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Churches reach out to 'shoppers'

June 22, 2003|by LAURA ERNDE

laurae@herald-mail.com

After the Sept. 11, 2001, terrorist attacks, churches across the country reported an increase in attendance as people sought spiritual solace during troubling times.

Local religious leaders say if there was a boost here it was only temporary.

Attendance has remained steady at many area houses of worship, but only a few are experiencing substantial growth.

"My colleagues and I are seeing a boom in housing, but I'm not sure anyone is reporting a direct effect in the pews," said Ed Heim, pastor at St. John's Lutheran Church in Hagerstown.

Churches that are growing, they say, are those that are reaching out to the unchurched or doing new things to draw worshippers on Sunday.

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In short, they're appealing to church shoppers.

"People have church shopped ever since there were two in a community," said Janice Dorsey, president of the Washington County Council of Churches.

Recent research suggests the practice is becoming more common as younger people seek churches that fill a need in their busy lives.

David Hein, professor of religion at Hood College in Frederick, Md., said the new generation of churchgoers is less loyal to the denomination in which they were raised.

"What's more important to people is theological families," Hein said.

That trend is being felt locally.

"Brand loyalty is changing. Today it's more difficult to say, 'Once a Lutheran, always a Lutheran,'" Heim said.

New parishioners


First Christian Church in Hagerstown is growing due to an influx of new parishioners from various denominations who are finding what they need there, said Cindy Reeder, program director.

Since 1994, the average attendance at King Street Ministries in Chambersburg, Pa., has grown from 800 to 1,500, said the Rev. Pat Jones.

"Our emphasis is to try to reach people who are seeking," he said.

The church also tries to involve its members in leading new programs.

"We believe everyone ought to be using their gifts in ministry in some way," he said.

Tri-State Fellowship near Hagerstown represents another growing church and one that focuses on a contemporary style of worship.

The church recently added a Video Cafe, where Sunday morning's live sermon is piped in but the setting is smaller to allow more participation and sharing. While the main auditorium seats 800, the Video Cafe seats 125 to 150.

Meanwhile, some ministers in the mainline Protestant churches find themselves struggling to fill the pews on Sunday.

"We are not as exciting to the group that's looking for need-based worship," said Don Stevenson, pastor at Christ's Reformed Church in Hagerstown. "That's not our focus, to meet your needs. To worship God, that's our purpose."

Stevenson's church has lost membership over the past two decades, going from 1,300 to 700.

Now it is starting to inch back up, he said.

'Stodgy' image


The perception of mainline Protestant churches is that they're stodgy and stiff, said Stephen D. Robison, pastor of Otterbein United Methodist Church in Hagerstown.

Robison is walking a fine line. He's trying to break that stereotype while remaining true to the faith and long traditions of the church.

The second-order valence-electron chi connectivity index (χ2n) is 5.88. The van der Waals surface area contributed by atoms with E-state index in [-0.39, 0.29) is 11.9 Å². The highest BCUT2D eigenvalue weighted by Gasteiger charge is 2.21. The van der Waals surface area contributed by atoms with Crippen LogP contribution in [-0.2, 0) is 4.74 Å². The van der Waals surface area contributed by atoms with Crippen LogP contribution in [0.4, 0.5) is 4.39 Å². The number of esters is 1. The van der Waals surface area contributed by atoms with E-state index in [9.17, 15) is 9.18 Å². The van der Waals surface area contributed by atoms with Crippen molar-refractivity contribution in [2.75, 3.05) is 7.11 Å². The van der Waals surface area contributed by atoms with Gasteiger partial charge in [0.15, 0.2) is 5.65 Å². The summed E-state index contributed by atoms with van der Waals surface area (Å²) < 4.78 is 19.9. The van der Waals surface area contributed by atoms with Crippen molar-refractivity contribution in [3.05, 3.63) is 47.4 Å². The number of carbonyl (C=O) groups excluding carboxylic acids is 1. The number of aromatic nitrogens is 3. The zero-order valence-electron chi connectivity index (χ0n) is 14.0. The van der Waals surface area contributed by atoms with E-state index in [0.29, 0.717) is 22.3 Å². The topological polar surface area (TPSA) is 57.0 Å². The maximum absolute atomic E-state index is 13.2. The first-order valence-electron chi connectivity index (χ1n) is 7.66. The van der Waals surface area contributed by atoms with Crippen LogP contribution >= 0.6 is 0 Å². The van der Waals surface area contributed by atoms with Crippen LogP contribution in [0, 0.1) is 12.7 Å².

He believes young people today are looking for the kind of security and stability they'll find in a 213-year-old church like his.

"There's a new appreciation of tradition," he said.

Otterbein, for example, still elects a "Woman of the Year" following a long-standing practice.

At the same time, Robison adds new variations to his worship services to keep younger people interested.

So far it has worked. The congregation is growing and embarking on a major renovation project at the Franklin Street church.

Robison believes some churches place too much emphasis on entertaining parishioners and making them feel good.

"Good worship involves a whole lot more than that, both head and heart, something you can latch onto with your head and feel in your heart," he said.

Church consumers


Hein, the professor, said church shoppers need to be careful that there is substance behind the church that is seeking to have them as members. Some people believe a selfish attitude toward choosing a church can be harmful.

"The whole goal of religion is to get out of ourselves and turn our attention to God and neighbor," he said.

To some extent, this church shopping trend is due to the trend toward commoditization in American life, Hein said.

"Everybody's a consumer now. People walk down the street looking for a church like they would walk down a supermarket aisle and pull things off the shelves," he said.

As a result, mainline Protestant and Catholic churches, which represent the majority of Christians, are reaching out to potential parishioners in a way they haven't since the 1960s, Hein said.

Washington County's religious culture reflects its history.

The single largest denominations are Methodist and Lutheran, which were the preferred churches of the Germans who settled the area, Heim said.

But the area is slowly becoming more diverse, with Muslims showing a greater presence, Heim said.

A recent national study showed that churches that are growing tend to have a few things in common, Heim said. They are:

  • Pastors who have been at the church for a long time.

  • Members who are excited about being involved in the world and the community.

  • Church leaders who are committed to being adaptable and changeable, offering, for example, contemporary-style worship services.



Dorsey, who visits a different church nearly every Sunday, said she can usually tell when she walks in how the congregation feels about its church.

"There's just something in the atmosphere," she said.

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